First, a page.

NAV full form in mutual funds is Net Asset Value which refers to the market value of a fund’s assets less its liabilities. It represents the cost of purchasing or selling one unit of the fund to an investor. The total value of the fund’s assets is divided by the number of outstanding units to calculate the NAV. The NAV of a mutual fund fluctuates on a daily basis as the value of the underlying assets changes. NAV is used by investors to track the performance of their mutual fund investments, as well as to determine the fund’s entry and exit prices. The higher the NAV, the more expensive the mutual fund is to invest in.
In this blog, we look at the formula, calculation, and working of NAV in Mutual Fund. Let’s dive in!
The NAV calculation formula is as follows:
Where assets include the value of securities as well as liquid cash. Equity, debentures, bonds, bills of exchange, and commercial paper are among the securities in which the scheme has invested. It also includes the accumulated interest and dividends.
Money payable, interest payable, and fund management expenses are examples of liabilities and expenses.
Fund houses value assets and liabilities at their closing prices, with the exceptions of cash at the bank, outstanding expenses, and other short and long-term liabilities.
Usually, a fund’s assets include:
The liabilities and expenses of a fund comprise:
Here’s a NAV calculation example, for better understanding!
Suppose an index mutual fund scheme manages assets worth Rs. 100 crores and liabilities valued at Rs. 20 crores. Thus, the net value of the fund is Rs. 80 crores. If the fund issues 8 crore units, its NAV will come to Rs. 10.
Net Asset Value (NAV) is an important metric for mutual fund investors. It represents the fund’s per-unit value and provides a snapshot of the current value of its assets. NAV in Mutual Fund is used by investors to track the performance of their investments and changes in the fund’s value. It is also used to calculate the returns on mutual fund investments, which is an important factor for investors considering mutual funds. Furthermore, NAV assists investors in determining mutual fund entry and exit prices. A high NAV indicates that the mutual fund performed well, whereas a low NAV indicates that the mutual fund performed poorly. Finally, NAV is critical in assisting investors in making informed decisions about mutual fund investments.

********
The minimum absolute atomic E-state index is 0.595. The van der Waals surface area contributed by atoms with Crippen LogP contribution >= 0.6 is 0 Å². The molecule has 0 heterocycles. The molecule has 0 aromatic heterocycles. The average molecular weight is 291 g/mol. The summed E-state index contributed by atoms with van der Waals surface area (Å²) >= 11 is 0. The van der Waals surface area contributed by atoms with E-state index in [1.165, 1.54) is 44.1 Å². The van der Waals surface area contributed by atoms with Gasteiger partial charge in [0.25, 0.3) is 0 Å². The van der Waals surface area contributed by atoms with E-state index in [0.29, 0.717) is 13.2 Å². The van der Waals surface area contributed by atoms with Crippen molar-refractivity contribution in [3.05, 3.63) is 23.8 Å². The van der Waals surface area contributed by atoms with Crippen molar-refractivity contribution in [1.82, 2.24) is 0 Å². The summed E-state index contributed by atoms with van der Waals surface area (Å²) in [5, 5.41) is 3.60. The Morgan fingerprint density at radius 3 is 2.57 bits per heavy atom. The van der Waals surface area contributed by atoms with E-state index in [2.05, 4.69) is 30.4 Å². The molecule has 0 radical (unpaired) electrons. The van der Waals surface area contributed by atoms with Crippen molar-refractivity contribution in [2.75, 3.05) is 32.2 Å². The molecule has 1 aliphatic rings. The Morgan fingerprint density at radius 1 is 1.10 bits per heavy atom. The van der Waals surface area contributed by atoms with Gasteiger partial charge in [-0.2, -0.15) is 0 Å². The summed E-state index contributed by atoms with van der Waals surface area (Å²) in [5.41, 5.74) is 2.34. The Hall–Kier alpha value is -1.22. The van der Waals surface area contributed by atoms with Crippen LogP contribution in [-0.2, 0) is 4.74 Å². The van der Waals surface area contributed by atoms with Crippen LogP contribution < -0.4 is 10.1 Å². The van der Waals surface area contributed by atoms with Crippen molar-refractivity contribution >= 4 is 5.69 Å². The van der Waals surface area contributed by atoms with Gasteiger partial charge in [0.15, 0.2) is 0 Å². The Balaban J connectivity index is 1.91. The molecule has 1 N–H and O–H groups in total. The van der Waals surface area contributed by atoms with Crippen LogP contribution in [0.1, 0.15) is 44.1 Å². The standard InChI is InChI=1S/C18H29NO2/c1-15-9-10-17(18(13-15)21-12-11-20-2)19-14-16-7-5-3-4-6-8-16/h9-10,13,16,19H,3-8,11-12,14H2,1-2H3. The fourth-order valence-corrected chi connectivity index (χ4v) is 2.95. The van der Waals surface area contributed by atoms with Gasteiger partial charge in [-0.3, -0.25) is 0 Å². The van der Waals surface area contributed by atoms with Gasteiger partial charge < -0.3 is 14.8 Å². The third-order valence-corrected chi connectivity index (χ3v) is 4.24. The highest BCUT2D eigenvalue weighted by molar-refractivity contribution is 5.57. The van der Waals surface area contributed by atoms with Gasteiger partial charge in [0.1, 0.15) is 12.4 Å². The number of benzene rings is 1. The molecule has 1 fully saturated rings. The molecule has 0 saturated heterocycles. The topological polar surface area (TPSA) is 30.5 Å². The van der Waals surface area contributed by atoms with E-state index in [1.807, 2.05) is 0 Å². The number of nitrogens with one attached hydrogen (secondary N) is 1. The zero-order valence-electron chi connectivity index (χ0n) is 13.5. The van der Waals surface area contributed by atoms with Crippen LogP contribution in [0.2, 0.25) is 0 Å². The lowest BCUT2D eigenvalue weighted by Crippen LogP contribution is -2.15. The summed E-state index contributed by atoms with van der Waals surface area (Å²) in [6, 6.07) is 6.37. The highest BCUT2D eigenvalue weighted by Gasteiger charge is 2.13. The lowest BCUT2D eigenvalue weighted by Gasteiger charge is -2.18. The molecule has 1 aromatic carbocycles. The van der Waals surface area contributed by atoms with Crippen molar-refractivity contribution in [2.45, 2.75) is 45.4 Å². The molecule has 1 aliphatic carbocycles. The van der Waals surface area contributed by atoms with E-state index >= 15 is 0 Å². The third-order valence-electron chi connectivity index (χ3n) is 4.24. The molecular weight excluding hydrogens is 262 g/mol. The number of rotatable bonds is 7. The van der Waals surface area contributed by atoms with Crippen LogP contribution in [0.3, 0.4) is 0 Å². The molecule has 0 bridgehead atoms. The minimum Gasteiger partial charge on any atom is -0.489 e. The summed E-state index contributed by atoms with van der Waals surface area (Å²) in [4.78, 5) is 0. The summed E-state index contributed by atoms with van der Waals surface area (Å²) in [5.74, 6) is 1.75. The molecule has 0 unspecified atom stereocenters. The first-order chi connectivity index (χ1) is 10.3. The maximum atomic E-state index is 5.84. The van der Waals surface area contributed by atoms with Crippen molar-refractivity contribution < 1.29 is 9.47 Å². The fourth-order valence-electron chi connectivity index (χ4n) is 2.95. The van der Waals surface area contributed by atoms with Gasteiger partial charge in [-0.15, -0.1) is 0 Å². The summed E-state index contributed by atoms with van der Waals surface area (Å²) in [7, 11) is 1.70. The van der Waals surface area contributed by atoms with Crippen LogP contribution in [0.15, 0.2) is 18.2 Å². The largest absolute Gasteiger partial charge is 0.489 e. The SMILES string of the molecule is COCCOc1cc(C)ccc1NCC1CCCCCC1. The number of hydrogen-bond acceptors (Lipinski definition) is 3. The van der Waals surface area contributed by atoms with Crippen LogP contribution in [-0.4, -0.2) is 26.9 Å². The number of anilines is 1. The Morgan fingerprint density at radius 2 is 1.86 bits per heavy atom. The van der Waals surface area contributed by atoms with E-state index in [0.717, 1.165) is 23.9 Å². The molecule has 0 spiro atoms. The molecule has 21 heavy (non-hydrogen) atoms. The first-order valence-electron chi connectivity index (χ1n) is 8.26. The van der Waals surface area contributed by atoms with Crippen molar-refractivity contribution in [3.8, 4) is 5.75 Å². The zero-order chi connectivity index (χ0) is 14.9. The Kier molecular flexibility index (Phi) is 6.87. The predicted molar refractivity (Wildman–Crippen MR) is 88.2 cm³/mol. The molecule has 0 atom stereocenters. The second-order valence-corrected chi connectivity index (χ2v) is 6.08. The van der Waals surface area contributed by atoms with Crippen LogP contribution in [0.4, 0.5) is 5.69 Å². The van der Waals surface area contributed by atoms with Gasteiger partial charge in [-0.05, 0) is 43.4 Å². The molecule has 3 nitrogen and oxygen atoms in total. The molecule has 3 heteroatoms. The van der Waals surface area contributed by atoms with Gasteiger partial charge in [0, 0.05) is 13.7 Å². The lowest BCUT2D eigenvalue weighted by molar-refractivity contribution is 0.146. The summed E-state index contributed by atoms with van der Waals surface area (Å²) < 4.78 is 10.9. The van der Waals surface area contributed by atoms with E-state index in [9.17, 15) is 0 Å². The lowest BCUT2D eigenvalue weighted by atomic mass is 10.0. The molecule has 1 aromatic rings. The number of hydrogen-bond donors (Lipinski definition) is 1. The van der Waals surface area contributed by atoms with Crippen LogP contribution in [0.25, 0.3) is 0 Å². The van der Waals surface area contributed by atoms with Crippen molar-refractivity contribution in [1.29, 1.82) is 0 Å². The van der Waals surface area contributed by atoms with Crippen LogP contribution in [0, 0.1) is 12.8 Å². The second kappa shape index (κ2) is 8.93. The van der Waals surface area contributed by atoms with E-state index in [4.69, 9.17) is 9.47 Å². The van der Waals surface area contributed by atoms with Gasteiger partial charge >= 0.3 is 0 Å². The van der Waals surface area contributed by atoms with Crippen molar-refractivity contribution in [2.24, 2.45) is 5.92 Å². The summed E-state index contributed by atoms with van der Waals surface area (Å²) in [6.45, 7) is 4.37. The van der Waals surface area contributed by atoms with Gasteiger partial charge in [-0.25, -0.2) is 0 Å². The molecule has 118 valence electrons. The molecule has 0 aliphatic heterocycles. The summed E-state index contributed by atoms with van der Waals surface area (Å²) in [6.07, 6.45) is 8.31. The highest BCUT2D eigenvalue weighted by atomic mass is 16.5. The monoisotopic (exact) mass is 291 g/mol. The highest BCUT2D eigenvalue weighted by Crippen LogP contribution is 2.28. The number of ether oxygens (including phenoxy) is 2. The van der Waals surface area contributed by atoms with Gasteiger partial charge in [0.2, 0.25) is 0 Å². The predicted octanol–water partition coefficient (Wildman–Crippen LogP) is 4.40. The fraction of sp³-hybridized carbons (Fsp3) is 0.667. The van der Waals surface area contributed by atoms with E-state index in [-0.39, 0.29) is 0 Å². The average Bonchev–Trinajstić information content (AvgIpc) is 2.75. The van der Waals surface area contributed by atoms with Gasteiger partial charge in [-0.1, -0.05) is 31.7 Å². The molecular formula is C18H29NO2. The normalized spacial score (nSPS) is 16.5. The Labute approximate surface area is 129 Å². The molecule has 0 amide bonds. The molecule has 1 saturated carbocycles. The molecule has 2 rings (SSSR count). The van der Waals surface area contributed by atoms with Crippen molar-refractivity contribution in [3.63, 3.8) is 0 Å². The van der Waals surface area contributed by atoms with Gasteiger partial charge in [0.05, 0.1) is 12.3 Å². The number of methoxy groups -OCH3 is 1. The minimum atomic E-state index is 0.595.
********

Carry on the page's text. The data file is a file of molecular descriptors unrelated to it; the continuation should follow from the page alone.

Let’s understand this with an example!
Suppose you have bought 100 units of a scheme on July 22, 2021, with a NAV of Rs.10. If you sell it on July 22, 2022, when the NAV is Rs.15, you profit Rs.5 a piece. Accordingly, the total gains you realise will be Rs.500.
Factors that determine the NAV of mutual funds include:
If the NAV of a fund is higher than yesterday’s NAV, investors can purchase fewer units of the scheme on the next day with the same amount. Suppose you invest Rs. 20000 in XYZ mutual fund with a NAV of Rs. 50. Accordingly, you would be allotted 400 units. In case the NAV surges to, let’s say, Rs. 54, you would receive approximately 370 units.
Although the NAV of a mutual fund and market price may appear similar, they are two entirely different concepts.
|Net Asset Value (NAV)||Market Price|
|Net Asset Value (NAV) is the per-unit value of a mutual fund’s assets minus liabilities.||The current market price at which mutual fund units are being bought or sold is termed as the Market Price.|
|Calculated at the end of each trading day||Varies throughout the trading day depending on market demand and supply|
|Used to assess a mutual fund’s performance||The underlying value of the mutual fund may not always be accurately reflected|
|Is the basis for mutual fund unit purchase and redemption prices||Factors such as investor sentiment and speculation can have an impact.|
|Provides a simple method for comparing the performance of various mutual funds.||It is not always a reliable indicator of a mutual fund’s long-term value.|
There are cut-off times for mutual fund investments and redemptions. Their primary purpose is to decide on the net asset value to allot units or distribute gains. Simply, the allotment of units depends on when the application is submitted and when the fund house receives the investment amount. The cut-off times vary across different mutual fund schemes, namely, liquid, debt, and equity schemes.